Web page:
General Motors Co. sales for the first quarter fell 1.5% year-over-year due to lower fleet deliveries even though the company said retail sales increased by 6.5%. GM continued its industry leadership in as it led full-size pickup, full-size SUV, and affordable small SUV sales.

2024 Chevrolet Silverado ZR2

Chevrolet gained ground in the retail market but was down, overall, due to weaker fleet sales.

“Our brands are all performing well,” said Marissa West, GM senior vice president and president, North America. “GM gained retail market share year-over-year with strong mix and pricing, our inventories are in good shape heading into the spring, and production and deliveries of Ultium Platform EVs are rising, led by the Cadillac Lyriq. We’re on plan,” she added.

More auto news

Subaru, Nissan show momentum

Subaru of America, Inc. reported 61,297 vehicle sales for March 2024, a 15.2 percent increase compared with March 2023. SOA also reported year-to-date sales of 152,996, a 6.7 percent increase compared to the first quarter of 2023. March marked the 20th consecutive month of month-over-month sales increases by Subaru.

2025 Subaru Forester front 3-4

Subaru’s new Forester was a factor in its strong March numbers.

Nissan Group announced total U.S. first quarter sales for 2024 of 252,735 units, an increase of 7.2% versus the prior year. Nissan Division increased 8.2% for the first quarter of 2024 with sales of the Sentra sedan, one of the least expensive passenger cars on the market, up 78% year-over-year for the quarter. Sales of the Ariya electric crossover were up 44.8% year-over-year for the quarter. Infiniti Division sales dropped by more than 11%, however.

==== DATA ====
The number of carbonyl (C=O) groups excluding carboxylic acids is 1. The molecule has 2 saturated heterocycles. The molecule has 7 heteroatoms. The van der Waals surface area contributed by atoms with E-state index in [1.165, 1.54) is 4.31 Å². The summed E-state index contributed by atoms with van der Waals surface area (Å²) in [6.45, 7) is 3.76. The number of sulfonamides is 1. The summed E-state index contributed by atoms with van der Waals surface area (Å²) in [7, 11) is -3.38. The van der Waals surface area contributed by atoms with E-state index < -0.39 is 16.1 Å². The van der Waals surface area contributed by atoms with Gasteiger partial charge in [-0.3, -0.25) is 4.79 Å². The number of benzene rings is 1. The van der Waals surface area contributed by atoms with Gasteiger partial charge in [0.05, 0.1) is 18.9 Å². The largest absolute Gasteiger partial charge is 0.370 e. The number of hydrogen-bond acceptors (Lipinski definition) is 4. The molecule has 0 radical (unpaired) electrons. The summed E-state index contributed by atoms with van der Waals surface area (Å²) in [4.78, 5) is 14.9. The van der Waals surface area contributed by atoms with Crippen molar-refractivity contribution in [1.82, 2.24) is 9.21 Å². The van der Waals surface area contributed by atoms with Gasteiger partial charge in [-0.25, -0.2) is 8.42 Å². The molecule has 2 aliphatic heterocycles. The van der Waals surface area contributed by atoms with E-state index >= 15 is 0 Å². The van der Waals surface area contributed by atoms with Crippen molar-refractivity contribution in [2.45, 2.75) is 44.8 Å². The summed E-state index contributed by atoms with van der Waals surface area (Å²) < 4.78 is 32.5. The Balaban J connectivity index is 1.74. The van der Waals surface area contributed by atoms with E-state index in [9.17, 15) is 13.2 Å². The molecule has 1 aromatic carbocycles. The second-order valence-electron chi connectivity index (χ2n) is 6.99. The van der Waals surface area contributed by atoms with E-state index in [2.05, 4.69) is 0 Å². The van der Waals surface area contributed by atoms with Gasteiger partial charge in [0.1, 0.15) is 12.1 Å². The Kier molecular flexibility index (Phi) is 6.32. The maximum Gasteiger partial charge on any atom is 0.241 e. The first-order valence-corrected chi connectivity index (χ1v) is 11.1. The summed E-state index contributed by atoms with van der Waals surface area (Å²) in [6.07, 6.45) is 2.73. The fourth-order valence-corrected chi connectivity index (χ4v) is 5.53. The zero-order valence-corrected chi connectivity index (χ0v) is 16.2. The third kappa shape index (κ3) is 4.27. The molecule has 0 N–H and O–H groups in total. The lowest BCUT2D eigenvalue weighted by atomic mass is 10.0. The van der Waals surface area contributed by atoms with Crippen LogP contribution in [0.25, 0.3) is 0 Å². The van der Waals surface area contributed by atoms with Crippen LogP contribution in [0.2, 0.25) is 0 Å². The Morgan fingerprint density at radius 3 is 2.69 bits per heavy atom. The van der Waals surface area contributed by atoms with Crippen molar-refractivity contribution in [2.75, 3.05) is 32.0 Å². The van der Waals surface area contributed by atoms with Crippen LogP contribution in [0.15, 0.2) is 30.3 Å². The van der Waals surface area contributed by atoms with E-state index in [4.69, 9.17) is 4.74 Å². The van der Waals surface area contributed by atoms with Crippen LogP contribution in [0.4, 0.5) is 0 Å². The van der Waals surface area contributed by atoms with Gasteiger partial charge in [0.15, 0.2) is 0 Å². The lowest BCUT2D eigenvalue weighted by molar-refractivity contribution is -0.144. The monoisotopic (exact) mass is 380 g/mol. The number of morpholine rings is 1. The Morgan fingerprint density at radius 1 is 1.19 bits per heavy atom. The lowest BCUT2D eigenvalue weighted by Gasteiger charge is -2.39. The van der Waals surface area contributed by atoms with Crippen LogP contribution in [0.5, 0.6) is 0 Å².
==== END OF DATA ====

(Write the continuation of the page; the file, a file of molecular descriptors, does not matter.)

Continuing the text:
South Korean run into some headwinds, despite strong EV sales.

Hyundai Motor America reported record-breaking March sales of 76,920 units, a modest 2% increase compared with March 2023.  Hyundai EV sales in March increased 100% and all eco-friendly vehicle sales combined hit 11,485 units, a 35% increase. Fleet volume was 11% of total sales.

2025 Hyundai Ioniq 5 N nose driving REL

Hyundai saw a big jump in demand for the Ioniq 5 EV – the performance N model shown here.

During the first quarter, Hyundai sold 184,804, for a total sales increase of 0.2% compared with Q1 2023, setting a new first quarter record.  EV sales for the quarter jumped 62% compared to the same period last year. “Hyundai keeps producing products that win awards, and demand for our vehicles, especially EVs, remains high,” said Randy Parker, CEO, Hyundai Motor America. “We saw the best Q1 total sales results influenced by Palisade, Kona and Ioniq,” he added.

Kia, by comparison, ran into strong headwinds. Its sales fell 2.4 % in the first quarter and were down 2.5% in March to 69,472 units. But Kia’s EVs saw a significant increase of 151% over the previous year. Sales of the entire utility lineup increased by 9% compared to the previous year and accounted for 79% of total sales.